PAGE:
“I look back with no regrets at our world of fires and love”

The final part of a Southeast Asia Globe series that shines a light on the region’s finest poetry

Nathan A. Thompson
April 24, 2015

The final part of a Southeast Asia Globe series that shines a light on the region’s finest poetry

Compiled by Nathan A. Thompson Illustration by Victor Blanco

Bryan Thao Worra is an award-winning Laotian-American writer. He was born in Vientiane in 1973, a time when his country was riven with civil war and had suffered heavy bombing by the US. Adopted by an American fighter pilot, he was taken to the US while still a baby. Nearly 30 years later he returned to his homeland to track down his family, eventually reuniting with his biological mother.

Illustration by Victor Blanco
Illustration by Victor Blanco

A key theme of Worra’s work is mythology and how it relates to identity. “Her Body, My Monuments” is taken from his first collection, On the Other Side of the Eye. The subject of the poem, the elusive “her” never appears but moves between locations in Vientiane such as the “Chantha Khoumane [road]”. She seems to encompass the whole city and much more. By constantly pointing to this evasive entity, Worra evokes the mythological world of “thirsty Nak” (dragons) and “Phi” (protecting spirits) and ties it to the earthly location with dreamlike logic: the Nak is thirsty because it’s April (the dry season) and the Phi dance in “our sandalwood city”.

The mythological theme returns in “In the Beginning”, a poem with a fantastic use of space. Sentences are tenderly broken to create pauses in the narrative that evoke the silence of a time when there was “not a ray of light, a whisper”. Given that the poem deals with “the beginning”, readers might imagine that it contains the future within it – an effect the poem creates by choosing very specific things to negate: “No scent of papaya or rivers”, for example. By constantly referring to what is not there the poem reminds the reader of what will eventually become. However, this place before the universe is a remarkably sensual environment, an effect that culminates in a brief meander through loosely associated images that represent memory: “A tiny garden in the window / Of a dreaming woman.” In the final lines the poet affirms life in the face of existential blankness, he remains “growing against silence”.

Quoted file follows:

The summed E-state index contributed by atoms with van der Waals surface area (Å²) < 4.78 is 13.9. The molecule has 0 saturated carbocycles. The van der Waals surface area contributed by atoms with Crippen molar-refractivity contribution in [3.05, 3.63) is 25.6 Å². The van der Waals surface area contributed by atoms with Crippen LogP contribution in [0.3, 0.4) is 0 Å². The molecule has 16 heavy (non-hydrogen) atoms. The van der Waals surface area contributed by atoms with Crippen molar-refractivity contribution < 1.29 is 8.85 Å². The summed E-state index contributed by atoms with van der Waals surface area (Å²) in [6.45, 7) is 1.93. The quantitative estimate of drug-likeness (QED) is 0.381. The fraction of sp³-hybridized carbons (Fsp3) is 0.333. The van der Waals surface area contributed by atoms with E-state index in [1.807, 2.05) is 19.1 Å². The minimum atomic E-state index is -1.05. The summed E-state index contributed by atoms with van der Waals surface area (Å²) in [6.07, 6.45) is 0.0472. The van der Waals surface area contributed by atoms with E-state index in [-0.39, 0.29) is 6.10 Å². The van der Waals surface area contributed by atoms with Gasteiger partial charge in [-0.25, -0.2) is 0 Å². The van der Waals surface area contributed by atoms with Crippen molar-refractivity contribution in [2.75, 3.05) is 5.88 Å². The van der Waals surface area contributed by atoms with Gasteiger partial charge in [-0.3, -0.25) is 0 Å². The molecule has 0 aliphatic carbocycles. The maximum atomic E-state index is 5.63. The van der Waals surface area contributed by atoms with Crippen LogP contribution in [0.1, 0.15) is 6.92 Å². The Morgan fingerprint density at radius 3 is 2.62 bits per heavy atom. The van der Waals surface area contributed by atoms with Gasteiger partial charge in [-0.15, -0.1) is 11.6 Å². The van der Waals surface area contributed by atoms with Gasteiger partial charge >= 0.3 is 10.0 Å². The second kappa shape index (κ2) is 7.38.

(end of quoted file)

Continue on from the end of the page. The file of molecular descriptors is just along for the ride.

“Her Body, My Monuments”

Fierce as a thirsty Nak

In April

Nestled in a dress

The hue of sleepy That Dam

On Chantha Khoumane

Her lissome stride

Awakes dreamers

The colors of the world,

The children of rivers,

Our sandalwood city

Where talaats greet the moon,

Phi dance with dreams

And the future begins to stir

Not with a yawn, but her laugh,

A gaze

That has known stars the way

Others know flowers.


“In the Beginning”

Depending on the tradition, you hear:

There was nothing, or there was chaos.

No time, no space, not even a single atom

Not a ray of light, a whisper,

No scent of papaya or rivers.

     Not a body, not a soul.

     Not a ghost of a dok champa

     Or even a memory

Of a touch in the darkness,

Or a taste of a home-cooked meal from

   A tiny garden in the window

   Of a dreaming woman

Asleep amid her books and clothes,

Her brushes and tools.

    In the beginning, though, there

   Was no hate, no war, no anger,

   No constant return to life after life

   Because of our ignorance and lusts.

Still, I look back with no regrets

At our world of fires and love, of ice and hope.

   My mouth opens in song

   In the brief time upon Earth I have,

Creating amid destruction.

Growing against silence.

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